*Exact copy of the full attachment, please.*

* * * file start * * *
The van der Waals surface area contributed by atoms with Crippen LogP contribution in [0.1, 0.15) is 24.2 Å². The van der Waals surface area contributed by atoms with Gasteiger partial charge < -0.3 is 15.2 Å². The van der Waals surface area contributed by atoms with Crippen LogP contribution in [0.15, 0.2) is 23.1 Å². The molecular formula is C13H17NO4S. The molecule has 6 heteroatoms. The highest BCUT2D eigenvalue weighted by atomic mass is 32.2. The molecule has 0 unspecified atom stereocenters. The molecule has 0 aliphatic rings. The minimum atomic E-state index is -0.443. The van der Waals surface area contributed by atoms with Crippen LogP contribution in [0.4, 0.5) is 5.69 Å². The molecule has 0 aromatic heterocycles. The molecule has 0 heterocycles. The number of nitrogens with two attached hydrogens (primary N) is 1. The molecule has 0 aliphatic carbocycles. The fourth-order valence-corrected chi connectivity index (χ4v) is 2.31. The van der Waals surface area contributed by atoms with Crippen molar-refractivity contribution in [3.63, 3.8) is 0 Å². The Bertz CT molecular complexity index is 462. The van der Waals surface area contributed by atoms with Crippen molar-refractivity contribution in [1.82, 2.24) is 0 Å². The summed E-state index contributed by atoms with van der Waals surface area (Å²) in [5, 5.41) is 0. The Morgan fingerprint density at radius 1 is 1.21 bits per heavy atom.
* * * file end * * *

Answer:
The van der Waals surface area contributed by atoms with Crippen LogP contribution in [0.1, 0.15) is 24.2 Å². The van der Waals surface area contributed by atoms with Gasteiger partial charge < -0.3 is 15.2 Å². The van der Waals surface area contributed by atoms with Crippen LogP contribution in [0.15, 0.2) is 23.1 Å². The molecular formula is C13H17NO4S. The molecule has 6 heteroatoms. The highest BCUT2D eigenvalue weighted by atomic mass is 32.2. The molecule has 0 unspecified atom stereocenters. The molecule has 0 aliphatic rings. The minimum atomic E-state index is -0.443. The van der Waals surface area contributed by atoms with Crippen LogP contribution in [0.4, 0.5) is 5.69 Å². The molecule has 0 aromatic heterocycles. The molecule has 0 heterocycles. The number of nitrogens with two attached hydrogens (primary N) is 1. The molecule has 0 aliphatic carbocycles. The fourth-order valence-corrected chi connectivity index (χ4v) is 2.31. The van der Waals surface area contributed by atoms with Crippen molar-refractivity contribution in [3.63, 3.8) is 0 Å². The Bertz CT molecular complexity index is 462. The van der Waals surface area contributed by atoms with Crippen molar-refractivity contribution in [1.82, 2.24) is 0 Å². The summed E-state index contributed by atoms with van der Waals surface area (Å²) in [5, 5.41) is 0. The Morgan fingerprint density at radius 1 is 1.21 bits per heavy atom.